Most enlistments into the military are through the delayed enlistment process (DEP). The DEP is a legal, binding contract. By signing the contract, you state that you will report for active duty on a specified date. However, we all know that people change their minds. Although you have already made a promise that you would report for active duty, it is possible to get out of the contract.

Retracting an Enlistment

Your recruiter may tell you otherwise; however, it's the Department of Defense's official policy that anyone can request to be released from the DEP. Most DEP discharge requests are approved. If an applicant fails to show up to ship out to basic training, the military could order the individual to active duty. If the individual refused, the military could legally court-martial the individual. In reality, this never happens. Today's military is an all volunteer force. The services do not need, nor do they want individuals who are not volunteers.

Unfortunately, recruiters work on quotas. Even though most DEP discharge requests are approved, if someone gets discharged from the DEP, the recruiter has wasted all the hard work and paperwork to enlist the applicant. Understandably, a recruiter is not going to be happy with an applicant who changes his/her mind about joining. The recruiter's boss is also not going to be happy. Because of this, some frustrated recruiters (and even some recruiting station commanders) have been known to use unethical tactics to keep an applicant from dropping out of the DEP.

If you decide that you don't want to report for active duty, you should write a letter to the commander of recruiting in your area. The letter should state that you have decided that you don't want to go on active duty. You should clearly state in the letter that nothing will change your mind. It might be helpful to add other reasons, such as a desire to attend college or trade school, which played a part in your final decision. Send this letter certified mail, return receipt requested.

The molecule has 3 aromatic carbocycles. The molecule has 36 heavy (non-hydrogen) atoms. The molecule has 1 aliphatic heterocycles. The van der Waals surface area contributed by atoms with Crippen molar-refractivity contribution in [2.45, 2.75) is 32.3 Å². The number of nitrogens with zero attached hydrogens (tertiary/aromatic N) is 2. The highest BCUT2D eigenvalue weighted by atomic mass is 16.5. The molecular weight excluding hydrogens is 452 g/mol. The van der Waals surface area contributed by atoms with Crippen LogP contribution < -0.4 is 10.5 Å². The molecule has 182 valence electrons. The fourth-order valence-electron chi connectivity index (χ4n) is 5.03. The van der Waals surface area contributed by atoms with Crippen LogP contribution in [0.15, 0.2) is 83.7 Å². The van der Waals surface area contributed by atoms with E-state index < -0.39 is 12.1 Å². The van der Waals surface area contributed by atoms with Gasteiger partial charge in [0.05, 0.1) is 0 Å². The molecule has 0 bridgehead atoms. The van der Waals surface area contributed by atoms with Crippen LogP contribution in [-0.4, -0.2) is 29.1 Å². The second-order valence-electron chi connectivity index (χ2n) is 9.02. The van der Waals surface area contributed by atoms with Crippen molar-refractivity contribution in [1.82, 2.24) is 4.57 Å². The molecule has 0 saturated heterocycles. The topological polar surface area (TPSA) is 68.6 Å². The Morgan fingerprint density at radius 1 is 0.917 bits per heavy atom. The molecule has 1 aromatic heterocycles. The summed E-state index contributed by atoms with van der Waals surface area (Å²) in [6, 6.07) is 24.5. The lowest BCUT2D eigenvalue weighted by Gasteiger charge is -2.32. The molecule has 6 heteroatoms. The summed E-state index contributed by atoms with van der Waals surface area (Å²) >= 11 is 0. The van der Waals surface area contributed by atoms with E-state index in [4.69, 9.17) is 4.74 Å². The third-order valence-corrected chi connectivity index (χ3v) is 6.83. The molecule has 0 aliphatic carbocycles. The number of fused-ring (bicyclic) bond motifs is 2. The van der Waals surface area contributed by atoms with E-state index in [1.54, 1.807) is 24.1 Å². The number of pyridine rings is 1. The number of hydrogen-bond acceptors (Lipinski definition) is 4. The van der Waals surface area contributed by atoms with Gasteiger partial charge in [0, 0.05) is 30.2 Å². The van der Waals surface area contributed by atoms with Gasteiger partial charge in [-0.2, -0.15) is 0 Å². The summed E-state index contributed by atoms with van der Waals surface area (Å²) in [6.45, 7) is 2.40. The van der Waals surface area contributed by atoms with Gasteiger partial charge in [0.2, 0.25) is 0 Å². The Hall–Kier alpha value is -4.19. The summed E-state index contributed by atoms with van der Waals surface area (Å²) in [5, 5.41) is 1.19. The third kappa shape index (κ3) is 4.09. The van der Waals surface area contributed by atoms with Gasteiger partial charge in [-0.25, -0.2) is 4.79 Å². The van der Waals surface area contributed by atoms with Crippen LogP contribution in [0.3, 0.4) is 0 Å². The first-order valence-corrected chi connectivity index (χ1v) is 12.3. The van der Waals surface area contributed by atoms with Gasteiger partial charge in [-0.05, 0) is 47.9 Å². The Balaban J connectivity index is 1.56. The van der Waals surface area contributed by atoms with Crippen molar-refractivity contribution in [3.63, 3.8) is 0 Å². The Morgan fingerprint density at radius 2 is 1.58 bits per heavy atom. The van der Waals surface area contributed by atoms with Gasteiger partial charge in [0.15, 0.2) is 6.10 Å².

Remember, you aren't on active-duty unless you return to the Military Entrance Processing Station (MEPS) and take the second oath of duty on your reporting day. When you are officially released from your contract, the recruiting command will send you a letter stating you have been given an entry-level separation because you refused to enlist. This will end your association with the U.S. military and isn't considered a dishonorable or an honorable discharge.

Retracting an Enlistment in the Reserves or National Guard

The Reserves and the National Guard don't have a Delayed Enlistment Program. The very second you take the oath, and sign the enlistment contract, you are in the Reserves (or Guard). This means, if you change your mind, the discharge process is entirely out of the hands of the recruiting command. Instead, the process lies in the hands of the commanding officer of the unit you're assigned to. This makes the discharge process much more complicated.

A discharge from the Reserves or National Guard requires a full-blown discharge package initiated by the unit commander for the unit you're assigned to, even if you've not been to basic training, nor attended any paid drills. Your first step should be to make a request for discharge, in writing, addressed to your commanding officer. Your letter should clearly state your reason(s) for discharge. If your request is denied, you can simply refuse to report to basic training.

Questions for Your Attorney

  • My recruiter is harassing me. What should I do?
  • If I get out of my enlistment contract, will there be any doors shut or opportunities lost in the civilian world?
  • How can I get out of the military after I report for active duty?

Tagged as: Military Law, retracting enlistment, military law lawyer